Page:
Starbucks on Monday announced an agreement to acquire the San Francisco-based Bay Bread LLC and its La Boulange bakery brand for $100 million in cash.
With the acquisition, the Seattle-based coffeehouse chain plans to beef up its food offerings in Starbucks stores with La Boulange-branded French pastries, croissants, breads and muffins, which company officials hope will drive traffic and build the chain’s food attachment rate.
Long term, however, Starbucks officials also plan to build La Boulange into a national brand with its own retail outlets across the country, as well as moving into grocery and other channels with branded consumer packaged goods, or CPG, products.
Howard Schultz, Starbucks’ chair, president and chief executive, said the company plans to bring the artistry of the French bakery to the marketplace in the same way it brought the “romance” of the Italian espresso bar to virtually every corner of America.
“This is an investment in our core business. After more than 40 years, we will be able to say that we are bakers too,” said Schultz.
Under the agreement, Starbucks will hire La Boulange founder Pascal Rigo, who will serve as senior vice president and general manager of the La Boulange brand for Starbucks. La Boulange currently operates 19 locations around the San Francisco Bay area. The bakery chain was founded in 1999 by Rigo, who began baking at age 7 in Paillet, France.
The San Francisco bakery chain is known for its use of high-quality ingredients, including European-style butter, specialty grain and locally sourced produce, Rigo said in a statement. “We weigh, mix, divide, roll, cut, bake and care about every croissant, cookie, pastry, loaf and bread that goes into our pastry case, and we are looking forward to sharing our passion with Starbucks’ loyal and discerning customers,” he said.
Starbucks also plans to continue offering Bay Breads wholesale products to restaurants, hotels and specialty grocery stores and may expand that aspect of the business over time, the company said.
The French bakery is being sold by Next World Group, a team of management and investors that has worked with Rigo to build the brand over the past six years.
Sébastien Lépinard, Next World Group’s founder and majority investor, said Starbucks shares the bakery chain’s values and vision for bringing premium products to customers in a socially responsible way. “We trust that Starbucks is the best partner to take La Boulange to the next level while staying true to the brand and bringing the romance of an authentic French bakery to life,” he said.
Food now accounts for about $1.5 billion in revenues at Starbucks —about 20 percent of overall sales — Schultz said. “La Boulange gives us a significant catalyst to growth that even further.”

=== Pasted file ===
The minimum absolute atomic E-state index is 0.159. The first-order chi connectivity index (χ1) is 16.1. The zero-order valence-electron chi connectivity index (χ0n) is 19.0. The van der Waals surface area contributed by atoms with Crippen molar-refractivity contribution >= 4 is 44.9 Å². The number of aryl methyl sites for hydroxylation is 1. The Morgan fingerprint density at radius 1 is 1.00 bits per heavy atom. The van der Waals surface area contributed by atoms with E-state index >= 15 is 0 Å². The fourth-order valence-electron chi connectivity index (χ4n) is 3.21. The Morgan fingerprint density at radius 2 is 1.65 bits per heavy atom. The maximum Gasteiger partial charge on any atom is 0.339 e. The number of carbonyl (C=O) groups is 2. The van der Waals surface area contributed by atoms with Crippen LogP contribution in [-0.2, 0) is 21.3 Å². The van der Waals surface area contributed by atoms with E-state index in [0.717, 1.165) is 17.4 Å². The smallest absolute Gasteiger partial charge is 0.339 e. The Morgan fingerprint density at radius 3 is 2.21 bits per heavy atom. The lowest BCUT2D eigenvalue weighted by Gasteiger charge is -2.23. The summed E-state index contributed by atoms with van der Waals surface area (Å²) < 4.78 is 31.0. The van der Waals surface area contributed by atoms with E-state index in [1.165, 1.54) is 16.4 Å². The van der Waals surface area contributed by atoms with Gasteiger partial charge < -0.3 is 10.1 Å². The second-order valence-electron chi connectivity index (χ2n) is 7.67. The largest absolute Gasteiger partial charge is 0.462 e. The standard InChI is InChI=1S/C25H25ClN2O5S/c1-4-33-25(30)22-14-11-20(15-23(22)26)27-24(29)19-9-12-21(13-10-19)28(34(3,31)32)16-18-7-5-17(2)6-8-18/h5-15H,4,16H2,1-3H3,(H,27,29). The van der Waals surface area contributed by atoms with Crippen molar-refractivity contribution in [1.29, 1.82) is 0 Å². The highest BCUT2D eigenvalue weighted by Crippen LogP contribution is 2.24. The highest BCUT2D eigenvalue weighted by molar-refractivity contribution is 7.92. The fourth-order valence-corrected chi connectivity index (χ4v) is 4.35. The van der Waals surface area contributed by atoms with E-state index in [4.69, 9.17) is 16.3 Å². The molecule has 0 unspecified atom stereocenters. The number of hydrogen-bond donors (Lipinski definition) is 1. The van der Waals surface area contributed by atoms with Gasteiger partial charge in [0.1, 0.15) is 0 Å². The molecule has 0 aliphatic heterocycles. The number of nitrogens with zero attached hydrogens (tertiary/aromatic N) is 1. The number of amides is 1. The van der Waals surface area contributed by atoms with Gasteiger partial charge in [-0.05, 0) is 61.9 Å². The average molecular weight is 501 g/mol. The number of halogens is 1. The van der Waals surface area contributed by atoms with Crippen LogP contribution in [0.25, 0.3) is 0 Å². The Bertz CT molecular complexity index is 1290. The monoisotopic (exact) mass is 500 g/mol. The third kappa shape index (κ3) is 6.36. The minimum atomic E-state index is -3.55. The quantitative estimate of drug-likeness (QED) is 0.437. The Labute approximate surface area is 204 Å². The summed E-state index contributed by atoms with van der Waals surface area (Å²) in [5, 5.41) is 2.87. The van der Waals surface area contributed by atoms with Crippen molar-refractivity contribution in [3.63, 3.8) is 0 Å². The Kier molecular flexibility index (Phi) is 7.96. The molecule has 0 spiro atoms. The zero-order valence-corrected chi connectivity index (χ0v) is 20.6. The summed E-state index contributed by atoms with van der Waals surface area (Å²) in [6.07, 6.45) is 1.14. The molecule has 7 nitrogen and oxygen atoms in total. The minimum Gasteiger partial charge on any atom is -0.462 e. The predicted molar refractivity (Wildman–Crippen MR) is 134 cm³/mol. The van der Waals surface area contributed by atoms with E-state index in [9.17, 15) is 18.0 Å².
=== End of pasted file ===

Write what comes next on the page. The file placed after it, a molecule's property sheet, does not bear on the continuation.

Only about one-third of Starbucks transactions have food attachments, he noted. And, though the coffeehouse chain has made efforts to build its food sales in recent years with Bento box lunches, mini desserts such as cake pops and more healthful breakfast sandwiches, the opportunity remains to invest in that core aspect of the business.
“Starbucks is the healthiest it has been in decades,” he said. “Now is the time to enhance the experience and create differentiation in the marketplace between us and everyone else.”
However, food sales grew by 14 percent in each of the first two quarters of fiscal 2012, Schultz said.
Starbucks locations in the San Francisco area will be the first to see La Boulange products in stores by 2013, Schultz said. The products will be added to Starbucks locations across the country and made using existing production facilities and outside facilities.
While plans for eventual CPG products are “baked in,” Schultz said that won’t happen until La Boulange has been built into a national brand. Starbucks also will open “flagship” stores of La Boulange around the country, which would further bolster the strength of the brand and offer “icing on the cake,” said Schultz.
“The unit economics are attractive and we could add something to it. It’s also an opportunity to showcase Starbucks coffee,” he said.
La Boulange marks the second large acquisition aimed at helping to build Starbucks' retail business. Last year, the company bought the Evolution Fresh juice brand for $30 million, bringing the bottled juice products into coffeehouse locations as well as launching a new juice bar concept the company plans to grow.